Humans have evolved the ultimate life-hack: we get better sleep in less time than most of the animal kingdom.
We not only get significantly less shut-eye than our animal relatives, we're also more efficient at it because we spend more time in deep than light sleep, according to a new study by researchers at Duke University in Durham, North Carolina.
Less sleep may have allowed humans to devote time to learning skills and forging social bonds, whereas deeper sleep may be critical for sharpening and enhancing cognitive abilities.
"Humans are a unique species and given the intuitive concept that our sleep is linked to how we think, feel and behave, I was less surprised and more excited about the findings that support the idea that sleep has played a part in the evolution of our species," Dr. David Samson, an evolutionary biologist at the university and a co-author of the study, told The Huffington Post.
The researchers compiled a database of sleep patterns among hundreds of mammals, including humans and 21 other primate species, such as chimpanzees and baboons. Then, the researchers conducted a statistical analysis of their data and found that humans are the shortest sleepers of all the primates, snoozing for an average of about seven hours a night. Most primates get between 14 and 17 hours of shut-eye.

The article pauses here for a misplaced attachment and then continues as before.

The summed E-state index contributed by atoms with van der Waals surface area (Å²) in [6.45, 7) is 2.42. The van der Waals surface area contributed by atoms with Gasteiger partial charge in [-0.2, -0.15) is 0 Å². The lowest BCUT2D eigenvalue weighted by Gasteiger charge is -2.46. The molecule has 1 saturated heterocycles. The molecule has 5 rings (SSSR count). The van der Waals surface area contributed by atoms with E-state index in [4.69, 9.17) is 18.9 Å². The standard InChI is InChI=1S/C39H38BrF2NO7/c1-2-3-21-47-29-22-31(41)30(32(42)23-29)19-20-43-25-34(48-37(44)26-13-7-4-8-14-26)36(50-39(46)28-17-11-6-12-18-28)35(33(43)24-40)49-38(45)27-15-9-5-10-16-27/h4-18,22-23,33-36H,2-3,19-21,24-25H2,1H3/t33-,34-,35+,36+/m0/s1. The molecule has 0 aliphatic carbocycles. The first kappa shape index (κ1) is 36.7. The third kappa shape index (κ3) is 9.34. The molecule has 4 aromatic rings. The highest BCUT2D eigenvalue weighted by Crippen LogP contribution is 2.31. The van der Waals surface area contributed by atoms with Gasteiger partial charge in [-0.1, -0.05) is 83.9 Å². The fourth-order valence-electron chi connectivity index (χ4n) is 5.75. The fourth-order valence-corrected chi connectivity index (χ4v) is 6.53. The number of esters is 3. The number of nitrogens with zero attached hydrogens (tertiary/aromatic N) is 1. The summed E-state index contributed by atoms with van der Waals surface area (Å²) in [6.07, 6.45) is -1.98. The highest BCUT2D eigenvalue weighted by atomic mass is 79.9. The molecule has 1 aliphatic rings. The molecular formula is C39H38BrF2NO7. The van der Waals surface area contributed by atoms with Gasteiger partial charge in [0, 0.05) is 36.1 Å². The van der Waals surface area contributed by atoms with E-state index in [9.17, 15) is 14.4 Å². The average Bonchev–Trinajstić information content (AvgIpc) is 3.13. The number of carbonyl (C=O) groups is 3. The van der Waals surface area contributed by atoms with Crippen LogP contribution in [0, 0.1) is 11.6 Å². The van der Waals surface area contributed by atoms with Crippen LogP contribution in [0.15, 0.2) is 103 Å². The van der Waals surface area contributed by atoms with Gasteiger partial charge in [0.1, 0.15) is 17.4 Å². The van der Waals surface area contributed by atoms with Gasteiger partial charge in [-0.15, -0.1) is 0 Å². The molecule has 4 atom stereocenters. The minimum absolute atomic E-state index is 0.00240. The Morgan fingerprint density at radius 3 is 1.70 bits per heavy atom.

The researchers concluded that humans are able to rest less because they get more rapid-eye-movement, or REM, sleep per hour than do other species. About 25 percent of our time sleeping is spent in this deeper, more relaxed mental state, compared to only 5 percent in other primates.
Scientists aren't sure why humans evolved to make the most of sleep. One hypothesis is that the advent of artificial light "tricked" our biological clocks into sleeping less, but the researchers think that a shift towards a shorter and more efficient snooze may be linked to humans sleeping on the ground instead of in trees, as our early human ancestors probably did.
"Certain prerequisites have to be met in one’s sleep environment to have deep sleep because when you are in it you are less easily aroused, and thus more vulnerable," Samson said.
"This vulnerability would have been life threatening in the wild, if not for early humans living in larger groups, controlling fire (which keeps you warm and repels predators small and large) and sleeping consistently on stable, terrestrial sleeping surfaces," he added. "All these elements working together could have removed previous barriers in attaining the kind of high quality sleep humans are characterized by today."
The study was published in the journal Evolutionary Anthropology on Dec. 12.
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